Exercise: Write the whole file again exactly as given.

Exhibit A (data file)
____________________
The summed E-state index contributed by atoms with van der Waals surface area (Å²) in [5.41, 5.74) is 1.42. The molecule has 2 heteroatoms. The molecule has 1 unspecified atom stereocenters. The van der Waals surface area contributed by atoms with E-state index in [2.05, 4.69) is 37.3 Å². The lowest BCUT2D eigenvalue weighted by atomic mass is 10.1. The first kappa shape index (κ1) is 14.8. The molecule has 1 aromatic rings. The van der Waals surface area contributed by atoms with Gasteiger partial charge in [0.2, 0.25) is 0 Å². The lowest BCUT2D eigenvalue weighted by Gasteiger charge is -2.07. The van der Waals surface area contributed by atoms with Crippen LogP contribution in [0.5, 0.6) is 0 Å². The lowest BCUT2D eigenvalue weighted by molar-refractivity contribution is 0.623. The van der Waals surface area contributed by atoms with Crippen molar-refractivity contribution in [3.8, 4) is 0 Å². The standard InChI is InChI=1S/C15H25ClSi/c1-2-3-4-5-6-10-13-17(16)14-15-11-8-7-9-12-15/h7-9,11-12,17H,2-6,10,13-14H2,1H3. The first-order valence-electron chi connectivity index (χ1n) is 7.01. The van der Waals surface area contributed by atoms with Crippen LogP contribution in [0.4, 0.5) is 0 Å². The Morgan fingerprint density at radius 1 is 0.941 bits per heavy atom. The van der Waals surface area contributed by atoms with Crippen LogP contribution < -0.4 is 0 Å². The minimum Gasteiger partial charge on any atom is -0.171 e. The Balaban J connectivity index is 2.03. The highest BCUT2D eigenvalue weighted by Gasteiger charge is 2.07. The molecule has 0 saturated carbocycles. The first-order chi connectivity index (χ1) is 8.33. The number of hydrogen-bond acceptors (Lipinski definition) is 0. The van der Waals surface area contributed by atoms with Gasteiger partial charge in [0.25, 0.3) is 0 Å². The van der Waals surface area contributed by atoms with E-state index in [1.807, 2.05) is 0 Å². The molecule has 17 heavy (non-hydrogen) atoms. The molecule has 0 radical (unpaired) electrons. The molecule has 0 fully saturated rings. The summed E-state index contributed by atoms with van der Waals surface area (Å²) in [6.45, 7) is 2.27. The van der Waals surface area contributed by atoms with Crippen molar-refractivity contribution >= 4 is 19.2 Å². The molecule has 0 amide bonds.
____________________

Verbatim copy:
The summed E-state index contributed by atoms with van der Waals surface area (Å²) in [5.41, 5.74) is 1.42. The molecule has 2 heteroatoms. The molecule has 1 unspecified atom stereocenters. The van der Waals surface area contributed by atoms with E-state index in [2.05, 4.69) is 37.3 Å². The lowest BCUT2D eigenvalue weighted by atomic mass is 10.1. The first kappa shape index (κ1) is 14.8. The molecule has 1 aromatic rings. The van der Waals surface area contributed by atoms with Gasteiger partial charge in [0.2, 0.25) is 0 Å². The lowest BCUT2D eigenvalue weighted by Gasteiger charge is -2.07. The van der Waals surface area contributed by atoms with Crippen LogP contribution in [0.5, 0.6) is 0 Å². The lowest BCUT2D eigenvalue weighted by molar-refractivity contribution is 0.623. The van der Waals surface area contributed by atoms with Crippen molar-refractivity contribution in [3.8, 4) is 0 Å². The standard InChI is InChI=1S/C15H25ClSi/c1-2-3-4-5-6-10-13-17(16)14-15-11-8-7-9-12-15/h7-9,11-12,17H,2-6,10,13-14H2,1H3. The first-order valence-electron chi connectivity index (χ1n) is 7.01. The van der Waals surface area contributed by atoms with Crippen LogP contribution in [0.4, 0.5) is 0 Å². The Morgan fingerprint density at radius 1 is 0.941 bits per heavy atom. The van der Waals surface area contributed by atoms with Crippen LogP contribution < -0.4 is 0 Å². The minimum Gasteiger partial charge on any atom is -0.171 e. The Balaban J connectivity index is 2.03. The highest BCUT2D eigenvalue weighted by Gasteiger charge is 2.07. The molecule has 0 saturated carbocycles. The first-order chi connectivity index (χ1) is 8.33. The number of hydrogen-bond acceptors (Lipinski definition) is 0. The van der Waals surface area contributed by atoms with Gasteiger partial charge in [0.25, 0.3) is 0 Å². The van der Waals surface area contributed by atoms with E-state index in [1.807, 2.05) is 0 Å². The molecule has 17 heavy (non-hydrogen) atoms. The molecule has 0 radical (unpaired) electrons. The molecule has 0 fully saturated rings. The summed E-state index contributed by atoms with van der Waals surface area (Å²) in [6.45, 7) is 2.27. The van der Waals surface area contributed by atoms with Crippen molar-refractivity contribution >= 4 is 19.2 Å². The molecule has 0 amide bonds.